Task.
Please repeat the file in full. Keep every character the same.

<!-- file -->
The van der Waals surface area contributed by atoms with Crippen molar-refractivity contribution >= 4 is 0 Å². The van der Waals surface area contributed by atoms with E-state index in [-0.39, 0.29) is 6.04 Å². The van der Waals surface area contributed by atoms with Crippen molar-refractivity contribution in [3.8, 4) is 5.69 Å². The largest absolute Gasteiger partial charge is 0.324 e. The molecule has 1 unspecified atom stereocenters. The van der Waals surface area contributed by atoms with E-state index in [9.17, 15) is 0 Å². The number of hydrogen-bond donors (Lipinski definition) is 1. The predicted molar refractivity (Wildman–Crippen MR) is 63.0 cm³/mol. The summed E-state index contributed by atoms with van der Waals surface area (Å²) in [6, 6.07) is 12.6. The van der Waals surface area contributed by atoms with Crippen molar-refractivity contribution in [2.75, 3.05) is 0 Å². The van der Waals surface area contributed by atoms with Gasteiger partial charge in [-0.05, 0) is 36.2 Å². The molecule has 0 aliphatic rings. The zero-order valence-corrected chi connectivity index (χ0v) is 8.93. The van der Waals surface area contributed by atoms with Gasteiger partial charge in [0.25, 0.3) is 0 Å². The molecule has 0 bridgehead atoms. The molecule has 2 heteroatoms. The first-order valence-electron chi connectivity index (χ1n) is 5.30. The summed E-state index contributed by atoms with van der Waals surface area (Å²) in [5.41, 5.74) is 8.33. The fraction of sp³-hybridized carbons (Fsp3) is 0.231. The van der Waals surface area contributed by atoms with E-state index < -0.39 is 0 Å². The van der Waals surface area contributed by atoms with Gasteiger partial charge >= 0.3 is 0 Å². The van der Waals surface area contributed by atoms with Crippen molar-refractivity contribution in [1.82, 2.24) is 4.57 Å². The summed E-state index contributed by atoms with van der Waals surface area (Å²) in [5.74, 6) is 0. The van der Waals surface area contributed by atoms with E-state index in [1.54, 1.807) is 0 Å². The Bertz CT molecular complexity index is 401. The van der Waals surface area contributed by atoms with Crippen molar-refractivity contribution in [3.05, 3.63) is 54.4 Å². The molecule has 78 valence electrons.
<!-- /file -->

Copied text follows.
The van der Waals surface area contributed by atoms with Crippen molar-refractivity contribution >= 4 is 0 Å². The van der Waals surface area contributed by atoms with E-state index in [-0.39, 0.29) is 6.04 Å². The van der Waals surface area contributed by atoms with Crippen molar-refractivity contribution in [3.8, 4) is 5.69 Å². The largest absolute Gasteiger partial charge is 0.324 e. The molecule has 1 unspecified atom stereocenters. The van der Waals surface area contributed by atoms with E-state index in [9.17, 15) is 0 Å². The number of hydrogen-bond donors (Lipinski definition) is 1. The predicted molar refractivity (Wildman–Crippen MR) is 63.0 cm³/mol. The summed E-state index contributed by atoms with van der Waals surface area (Å²) in [6, 6.07) is 12.6. The van der Waals surface area contributed by atoms with Crippen molar-refractivity contribution in [2.75, 3.05) is 0 Å². The van der Waals surface area contributed by atoms with Gasteiger partial charge in [-0.05, 0) is 36.2 Å². The molecule has 0 aliphatic rings. The zero-order valence-corrected chi connectivity index (χ0v) is 8.93. The van der Waals surface area contributed by atoms with Gasteiger partial charge in [0.25, 0.3) is 0 Å². The molecule has 0 bridgehead atoms. The molecule has 2 heteroatoms. The first-order valence-electron chi connectivity index (χ1n) is 5.30. The summed E-state index contributed by atoms with van der Waals surface area (Å²) in [5.41, 5.74) is 8.33. The fraction of sp³-hybridized carbons (Fsp3) is 0.231. The van der Waals surface area contributed by atoms with E-state index < -0.39 is 0 Å². The van der Waals surface area contributed by atoms with Gasteiger partial charge >= 0.3 is 0 Å². The van der Waals surface area contributed by atoms with Crippen molar-refractivity contribution in [1.82, 2.24) is 4.57 Å². The summed E-state index contributed by atoms with van der Waals surface area (Å²) in [5.74, 6) is 0. The van der Waals surface area contributed by atoms with E-state index in [1.54, 1.807) is 0 Å². The Bertz CT molecular complexity index is 401. The van der Waals surface area contributed by atoms with Crippen molar-refractivity contribution in [3.05, 3.63) is 54.4 Å². The molecule has 78 valence electrons.